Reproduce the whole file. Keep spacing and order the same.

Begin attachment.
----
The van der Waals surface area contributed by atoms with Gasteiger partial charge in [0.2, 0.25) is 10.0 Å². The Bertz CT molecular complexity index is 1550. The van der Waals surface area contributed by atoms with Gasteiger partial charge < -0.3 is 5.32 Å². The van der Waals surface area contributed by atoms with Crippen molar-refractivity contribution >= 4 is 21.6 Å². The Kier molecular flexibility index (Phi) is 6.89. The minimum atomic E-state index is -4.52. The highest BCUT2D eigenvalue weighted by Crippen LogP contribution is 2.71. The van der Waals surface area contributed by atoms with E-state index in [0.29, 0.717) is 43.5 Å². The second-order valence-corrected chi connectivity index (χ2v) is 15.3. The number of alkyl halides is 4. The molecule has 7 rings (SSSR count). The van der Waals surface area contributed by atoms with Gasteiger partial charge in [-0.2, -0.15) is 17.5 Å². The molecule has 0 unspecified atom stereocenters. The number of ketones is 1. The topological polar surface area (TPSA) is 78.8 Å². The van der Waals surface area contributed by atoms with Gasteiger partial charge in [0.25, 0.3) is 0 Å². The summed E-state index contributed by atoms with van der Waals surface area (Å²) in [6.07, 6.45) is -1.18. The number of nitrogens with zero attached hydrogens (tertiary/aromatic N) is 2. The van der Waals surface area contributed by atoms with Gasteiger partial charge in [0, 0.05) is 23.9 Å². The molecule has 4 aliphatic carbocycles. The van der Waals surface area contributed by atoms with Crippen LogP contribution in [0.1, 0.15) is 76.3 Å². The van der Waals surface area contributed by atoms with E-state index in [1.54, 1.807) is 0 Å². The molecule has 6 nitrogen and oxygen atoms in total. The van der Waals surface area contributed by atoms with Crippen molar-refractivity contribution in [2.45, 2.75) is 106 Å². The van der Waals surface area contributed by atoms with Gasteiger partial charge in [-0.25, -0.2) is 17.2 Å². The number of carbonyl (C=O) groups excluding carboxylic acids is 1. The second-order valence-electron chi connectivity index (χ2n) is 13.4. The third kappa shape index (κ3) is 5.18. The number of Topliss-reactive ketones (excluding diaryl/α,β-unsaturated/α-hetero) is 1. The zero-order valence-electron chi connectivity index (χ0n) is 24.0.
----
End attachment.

The van der Waals surface area contributed by atoms with Gasteiger partial charge in [0.2, 0.25) is 10.0 Å². The Bertz CT molecular complexity index is 1550. The van der Waals surface area contributed by atoms with Gasteiger partial charge < -0.3 is 5.32 Å². The van der Waals surface area contributed by atoms with Crippen molar-refractivity contribution >= 4 is 21.6 Å². The Kier molecular flexibility index (Phi) is 6.89. The minimum atomic E-state index is -4.52. The highest BCUT2D eigenvalue weighted by Crippen LogP contribution is 2.71. The van der Waals surface area contributed by atoms with E-state index in [0.29, 0.717) is 43.5 Å². The second-order valence-corrected chi connectivity index (χ2v) is 15.3. The number of alkyl halides is 4. The molecule has 7 rings (SSSR count). The van der Waals surface area contributed by atoms with Gasteiger partial charge in [-0.2, -0.15) is 17.5 Å². The molecule has 0 unspecified atom stereocenters. The number of ketones is 1. The topological polar surface area (TPSA) is 78.8 Å². The van der Waals surface area contributed by atoms with Gasteiger partial charge in [0.25, 0.3) is 0 Å². The summed E-state index contributed by atoms with van der Waals surface area (Å²) in [6.07, 6.45) is -1.18. The number of nitrogens with zero attached hydrogens (tertiary/aromatic N) is 2. The van der Waals surface area contributed by atoms with Gasteiger partial charge in [0, 0.05) is 23.9 Å². The molecule has 4 aliphatic carbocycles. The van der Waals surface area contributed by atoms with Crippen LogP contribution in [0.1, 0.15) is 76.3 Å². The van der Waals surface area contributed by atoms with E-state index in [1.54, 1.807) is 0 Å². The molecule has 6 nitrogen and oxygen atoms in total. The van der Waals surface area contributed by atoms with Crippen molar-refractivity contribution in [2.45, 2.75) is 106 Å². The van der Waals surface area contributed by atoms with Gasteiger partial charge in [-0.25, -0.2) is 17.2 Å². The number of carbonyl (C=O) groups excluding carboxylic acids is 1. The second-order valence-electron chi connectivity index (χ2n) is 13.4. The third kappa shape index (κ3) is 5.18. The number of Topliss-reactive ketones (excluding diaryl/α,β-unsaturated/α-hetero) is 1. The zero-order valence-electron chi connectivity index (χ0n) is 24.0.